Emmanuel's innovative academic programs, dedicated career development and Boston location lay the foundation for successful careers.
Dr. Mehta's co-edited issue earns Sex Roles its first Association for Women in Psychology special issue publication award for a special issue in the journal's 43-year history.
Associate professor of psychology Clare Mehta is the recipient of a 2018 Distinguished Publication Award from the Association for Women in Psychology (AWP) for her work as co-editor of the special issue of Sex Roles: A Journal of Research honoring the legacy of feminist scholar Sandra Bem. In honor of their award, Dr. Mehta and co-editor Dr. Emily Keener of Slippery Rock College have been invited to present their work at the annual AWP conference, which will be held from February 28–March 3, 2019, in Newport, RI.
Distinguished Publication Awards are given annually for published works that make significant and substantial contributions to research and theory that advance understanding of the psychology of women and/or gender, as well as promote the goals of the Association for Women in Psychology. According to Dr. Carla Golden, professor of psychology at Ithaca College and chair of the Distinguished Publication Awards Committee for AWP, "This special double issue of Sex Roles is the most recent in a body of distinguished publications to merit such an honor. The award is only the second in its history to go to a special issue of a journal and the first to go to Sex Roles."
Dr. Emily Keener (of Slippery Rock College) and Dr. Clare Mehta (of Emmanuel College) for their editorship of the double Special Issue of Sex Roles: A Journal of Research devoted to The Past, Present, and Future of Masculinity, Femininity, and Gender: Honoring Feminist Scholar Sandra Bem (1944-2014), volume 76, 9/10 (May 2017) and 11/12 (June 2017).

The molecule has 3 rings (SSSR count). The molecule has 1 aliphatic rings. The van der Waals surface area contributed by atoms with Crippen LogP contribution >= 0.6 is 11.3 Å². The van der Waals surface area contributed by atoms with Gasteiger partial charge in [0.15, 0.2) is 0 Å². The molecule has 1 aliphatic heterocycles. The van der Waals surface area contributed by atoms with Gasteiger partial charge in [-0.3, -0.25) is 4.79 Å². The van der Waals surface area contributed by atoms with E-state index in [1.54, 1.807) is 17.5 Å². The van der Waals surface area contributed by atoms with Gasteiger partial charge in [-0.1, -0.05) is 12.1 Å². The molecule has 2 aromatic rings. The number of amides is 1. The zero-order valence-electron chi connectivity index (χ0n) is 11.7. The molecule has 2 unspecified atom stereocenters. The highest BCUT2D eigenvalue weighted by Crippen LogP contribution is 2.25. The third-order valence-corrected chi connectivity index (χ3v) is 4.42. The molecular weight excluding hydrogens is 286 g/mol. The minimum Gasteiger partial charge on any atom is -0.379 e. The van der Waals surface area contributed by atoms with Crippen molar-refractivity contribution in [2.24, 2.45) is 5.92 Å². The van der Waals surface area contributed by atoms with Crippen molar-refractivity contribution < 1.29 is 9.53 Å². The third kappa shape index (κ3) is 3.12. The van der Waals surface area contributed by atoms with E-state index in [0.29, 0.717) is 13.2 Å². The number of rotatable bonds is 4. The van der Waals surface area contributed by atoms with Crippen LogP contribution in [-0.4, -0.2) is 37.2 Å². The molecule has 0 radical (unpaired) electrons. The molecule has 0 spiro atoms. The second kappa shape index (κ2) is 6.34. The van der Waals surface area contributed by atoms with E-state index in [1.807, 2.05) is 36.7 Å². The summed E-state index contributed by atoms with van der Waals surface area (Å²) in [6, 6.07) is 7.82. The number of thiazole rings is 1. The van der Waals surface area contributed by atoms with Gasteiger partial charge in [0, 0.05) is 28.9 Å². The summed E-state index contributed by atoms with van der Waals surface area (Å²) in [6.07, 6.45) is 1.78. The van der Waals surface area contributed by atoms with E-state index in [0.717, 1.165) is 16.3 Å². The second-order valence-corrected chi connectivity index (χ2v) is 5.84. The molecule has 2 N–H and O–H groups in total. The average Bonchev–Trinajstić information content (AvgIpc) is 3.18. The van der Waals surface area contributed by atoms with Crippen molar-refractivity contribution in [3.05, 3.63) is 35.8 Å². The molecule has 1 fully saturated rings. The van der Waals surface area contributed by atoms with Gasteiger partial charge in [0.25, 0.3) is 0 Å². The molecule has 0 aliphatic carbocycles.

This special issue offers a rich collection of 21 original articles (empirical, review, and theoretical) that explore the legacy of feminist scholar Sandra Bem, showing the revolutionary and generative nature of her broad body of work on gender inequality. Specific articles look at contemporary thinking and application of Bem's ideas with regard to masculinity, femininity, and androgyny; gender development and gender schema theory; and the three powerful "lenses of gender"—androcentrism, biological essentialism, and gender polarization—that are still with us today. Dr. Keener and Dr. Mehta have done a magnificent job, and clearly a prodigious amount of work, pulling together this double issue (Volume 76) of Sex Roles. In doing so, they make a significant and substantial contribution to feminist psychology by honoring the groundbreaking legacy of Sandra Bem and showcasing the range of compelling work it inspired.